Data protection must always be ensured.
The German Federal Institute for Drugs and Medical Devices (BfArM) even states ( page 25) “Neither the MDR nor the German Medical Devices Law Implementation Act (MPDG) specify requirements for post-market clinical follow-up (PMCF) studies. (Meaning of the last sentence in MDR Article 74 (1): not generally applicable.)”
Reason: By definition (MDR Article 2 (48), fourth indent), these are clinical data.
Reason: Some lawyers argue that under MDR Art. 2 (45), this constitutes a clinical investigation because human participants are involved in the use of the device within its intended purpose, and because the objective of the PMS is to evaluate the safety and performance of the device (after it has been placed on the market).
However, there are also arguments against this view. For example, whether patients should be considered participants of a investigation is a matter of debate.
Even if by definition PMS data collection were to be understood as a clinical investigation, it does not yet follow that (all) the MDR requirements for clinical investigations must be observed (see also question 4).
The MDR is intended to protect patients from unsafe medical devices and unethical clinical investigations. There are no such dangers when collecting PMS data.
Reason: There is no other clinical investigation as defined by the German MPDG (“sonstige klinische Prüfung”) because collecting PMS data is a systematic and planned process for product surveillance and must be carried out in accordance with the MDR. This is exactly what the German MPDG rules out in its definition of “other clinical investigations” (MPDG Article 3 (4) letter a)).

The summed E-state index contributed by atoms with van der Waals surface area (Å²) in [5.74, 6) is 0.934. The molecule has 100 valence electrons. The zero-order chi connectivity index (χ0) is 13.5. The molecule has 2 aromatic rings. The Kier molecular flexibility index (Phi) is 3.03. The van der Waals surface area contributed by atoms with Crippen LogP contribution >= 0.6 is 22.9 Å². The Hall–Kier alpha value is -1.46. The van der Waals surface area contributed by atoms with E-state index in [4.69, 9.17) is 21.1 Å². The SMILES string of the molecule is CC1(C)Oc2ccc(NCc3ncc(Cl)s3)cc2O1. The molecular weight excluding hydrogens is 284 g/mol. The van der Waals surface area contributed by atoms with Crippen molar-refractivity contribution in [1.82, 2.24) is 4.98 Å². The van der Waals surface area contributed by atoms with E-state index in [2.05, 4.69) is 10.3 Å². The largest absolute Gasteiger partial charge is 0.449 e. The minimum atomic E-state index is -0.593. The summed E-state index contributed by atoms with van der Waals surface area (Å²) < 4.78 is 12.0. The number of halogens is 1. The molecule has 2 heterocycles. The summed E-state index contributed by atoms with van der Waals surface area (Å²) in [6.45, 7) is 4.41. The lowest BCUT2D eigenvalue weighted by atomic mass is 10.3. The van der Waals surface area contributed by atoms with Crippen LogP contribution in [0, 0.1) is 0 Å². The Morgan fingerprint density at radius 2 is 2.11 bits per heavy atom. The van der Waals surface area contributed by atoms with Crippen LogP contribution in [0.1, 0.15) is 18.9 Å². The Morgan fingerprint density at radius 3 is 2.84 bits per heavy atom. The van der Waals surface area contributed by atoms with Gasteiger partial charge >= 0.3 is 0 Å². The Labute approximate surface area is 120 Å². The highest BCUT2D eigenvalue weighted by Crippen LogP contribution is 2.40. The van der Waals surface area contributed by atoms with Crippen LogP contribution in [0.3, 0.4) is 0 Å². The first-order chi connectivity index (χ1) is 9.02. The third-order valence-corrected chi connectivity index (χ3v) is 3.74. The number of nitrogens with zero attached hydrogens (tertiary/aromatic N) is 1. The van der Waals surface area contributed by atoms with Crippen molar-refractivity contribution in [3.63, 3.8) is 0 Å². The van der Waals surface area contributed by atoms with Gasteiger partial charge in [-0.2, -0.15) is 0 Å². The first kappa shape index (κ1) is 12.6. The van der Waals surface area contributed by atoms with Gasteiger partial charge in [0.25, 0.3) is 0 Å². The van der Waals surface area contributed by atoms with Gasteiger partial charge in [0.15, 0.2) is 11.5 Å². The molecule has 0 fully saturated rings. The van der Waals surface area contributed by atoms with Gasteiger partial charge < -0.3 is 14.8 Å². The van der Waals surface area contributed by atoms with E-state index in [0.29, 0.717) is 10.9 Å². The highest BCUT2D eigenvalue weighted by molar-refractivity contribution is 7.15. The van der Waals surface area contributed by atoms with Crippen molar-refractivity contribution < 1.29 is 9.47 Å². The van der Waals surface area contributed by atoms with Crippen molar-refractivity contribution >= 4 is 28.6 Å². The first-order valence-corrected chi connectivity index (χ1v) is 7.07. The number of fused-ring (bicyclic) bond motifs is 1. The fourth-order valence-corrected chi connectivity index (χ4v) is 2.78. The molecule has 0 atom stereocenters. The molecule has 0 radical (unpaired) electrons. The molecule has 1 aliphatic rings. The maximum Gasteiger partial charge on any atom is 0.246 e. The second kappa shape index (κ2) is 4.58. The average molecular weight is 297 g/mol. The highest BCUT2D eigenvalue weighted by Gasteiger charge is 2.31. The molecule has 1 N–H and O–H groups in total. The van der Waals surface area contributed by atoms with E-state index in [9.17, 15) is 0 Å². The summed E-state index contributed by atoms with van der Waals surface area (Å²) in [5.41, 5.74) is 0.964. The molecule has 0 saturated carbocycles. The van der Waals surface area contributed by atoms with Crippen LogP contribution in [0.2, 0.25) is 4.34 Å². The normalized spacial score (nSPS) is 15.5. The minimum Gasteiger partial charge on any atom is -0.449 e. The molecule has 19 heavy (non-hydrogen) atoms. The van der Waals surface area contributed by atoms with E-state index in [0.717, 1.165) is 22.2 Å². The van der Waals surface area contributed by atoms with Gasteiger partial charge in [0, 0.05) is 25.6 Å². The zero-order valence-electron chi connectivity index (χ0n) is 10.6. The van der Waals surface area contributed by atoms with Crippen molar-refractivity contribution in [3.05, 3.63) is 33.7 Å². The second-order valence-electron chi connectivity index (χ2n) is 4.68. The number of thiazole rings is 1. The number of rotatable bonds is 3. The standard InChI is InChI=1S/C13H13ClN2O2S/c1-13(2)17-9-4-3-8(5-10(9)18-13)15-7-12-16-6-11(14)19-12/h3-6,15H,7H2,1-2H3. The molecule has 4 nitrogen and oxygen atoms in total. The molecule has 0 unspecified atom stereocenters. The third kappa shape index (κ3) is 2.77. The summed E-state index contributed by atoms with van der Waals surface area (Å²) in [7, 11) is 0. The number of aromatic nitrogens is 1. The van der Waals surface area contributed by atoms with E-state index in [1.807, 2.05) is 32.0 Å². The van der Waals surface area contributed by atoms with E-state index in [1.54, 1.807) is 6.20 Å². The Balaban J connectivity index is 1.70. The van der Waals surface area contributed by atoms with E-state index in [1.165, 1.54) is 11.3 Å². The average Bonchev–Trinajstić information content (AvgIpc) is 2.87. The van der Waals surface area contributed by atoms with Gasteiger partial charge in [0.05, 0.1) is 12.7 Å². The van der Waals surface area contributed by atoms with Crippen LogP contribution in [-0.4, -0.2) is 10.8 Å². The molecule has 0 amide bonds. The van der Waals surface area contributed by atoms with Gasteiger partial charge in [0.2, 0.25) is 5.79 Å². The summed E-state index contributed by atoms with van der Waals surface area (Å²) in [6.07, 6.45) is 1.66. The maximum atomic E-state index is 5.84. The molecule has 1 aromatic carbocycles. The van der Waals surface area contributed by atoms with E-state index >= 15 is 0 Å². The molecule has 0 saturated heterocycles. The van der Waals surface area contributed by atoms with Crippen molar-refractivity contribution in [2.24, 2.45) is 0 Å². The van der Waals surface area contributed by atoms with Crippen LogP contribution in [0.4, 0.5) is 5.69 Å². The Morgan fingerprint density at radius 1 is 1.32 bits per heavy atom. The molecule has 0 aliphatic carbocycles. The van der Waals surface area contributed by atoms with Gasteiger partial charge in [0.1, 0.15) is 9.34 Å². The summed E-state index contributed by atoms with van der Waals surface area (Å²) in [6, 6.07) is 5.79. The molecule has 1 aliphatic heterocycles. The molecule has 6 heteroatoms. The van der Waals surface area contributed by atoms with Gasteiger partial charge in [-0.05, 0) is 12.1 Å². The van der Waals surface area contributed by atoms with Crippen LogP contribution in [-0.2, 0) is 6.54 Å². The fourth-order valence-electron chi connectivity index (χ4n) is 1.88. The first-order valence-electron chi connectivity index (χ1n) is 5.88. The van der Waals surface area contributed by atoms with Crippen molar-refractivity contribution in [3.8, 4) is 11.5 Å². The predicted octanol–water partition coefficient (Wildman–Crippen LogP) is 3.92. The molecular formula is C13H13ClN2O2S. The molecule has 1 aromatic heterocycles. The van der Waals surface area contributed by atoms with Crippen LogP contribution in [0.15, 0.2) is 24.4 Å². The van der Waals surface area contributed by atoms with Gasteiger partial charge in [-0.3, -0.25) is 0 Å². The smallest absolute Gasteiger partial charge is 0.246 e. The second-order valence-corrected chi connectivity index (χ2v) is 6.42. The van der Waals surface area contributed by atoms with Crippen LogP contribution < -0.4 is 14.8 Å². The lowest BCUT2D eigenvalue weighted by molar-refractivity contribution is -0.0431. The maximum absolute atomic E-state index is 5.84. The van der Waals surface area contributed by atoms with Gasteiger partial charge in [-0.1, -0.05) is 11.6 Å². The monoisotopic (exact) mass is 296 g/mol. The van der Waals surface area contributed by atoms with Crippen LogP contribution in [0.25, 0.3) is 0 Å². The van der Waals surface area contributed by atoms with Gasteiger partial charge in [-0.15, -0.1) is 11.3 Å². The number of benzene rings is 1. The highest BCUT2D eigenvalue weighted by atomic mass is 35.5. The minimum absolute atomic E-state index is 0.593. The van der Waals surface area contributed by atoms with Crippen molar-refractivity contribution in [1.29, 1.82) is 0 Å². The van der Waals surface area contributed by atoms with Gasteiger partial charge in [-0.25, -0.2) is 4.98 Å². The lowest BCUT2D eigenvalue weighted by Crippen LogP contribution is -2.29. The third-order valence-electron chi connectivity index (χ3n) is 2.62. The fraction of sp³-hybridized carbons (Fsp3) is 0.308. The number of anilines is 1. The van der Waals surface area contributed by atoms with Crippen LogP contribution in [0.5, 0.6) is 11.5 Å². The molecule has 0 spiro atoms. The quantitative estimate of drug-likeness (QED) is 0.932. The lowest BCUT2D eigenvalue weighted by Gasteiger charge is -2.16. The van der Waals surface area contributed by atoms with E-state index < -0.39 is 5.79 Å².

Answer: Yes, but only some sections
Reason: The requirements of MDR Art. 62 only take full effect if the clinical investigation is conducted as “part of the clinical evaluation for conformity assessment purposes.”
Article 74 addresses clinical investigations of medical devices already bearing the CE mark. It requires sponsors to comply with some sections of Art. 62, even if patients are not subjected to additional and invasive or distressing procedures and the product is used within its intended purpose.
These requirements (including Article 62(4)(b)-(k) and (m)) represent general ethical and regulatory principles. However, they do not require the manufacturer to apply for approval of a clinical investigation.
Answer: Besides the requirements of the data protection laws (General Data Protection Regulation (GDPR)and German Federal Data Protection Act (BDSG)), the professional code of conduct of the respective physicians associations in Germany must also be observed.
In addition, manufacturers must meet the requirements for
This resulted in the issues addressed in this document.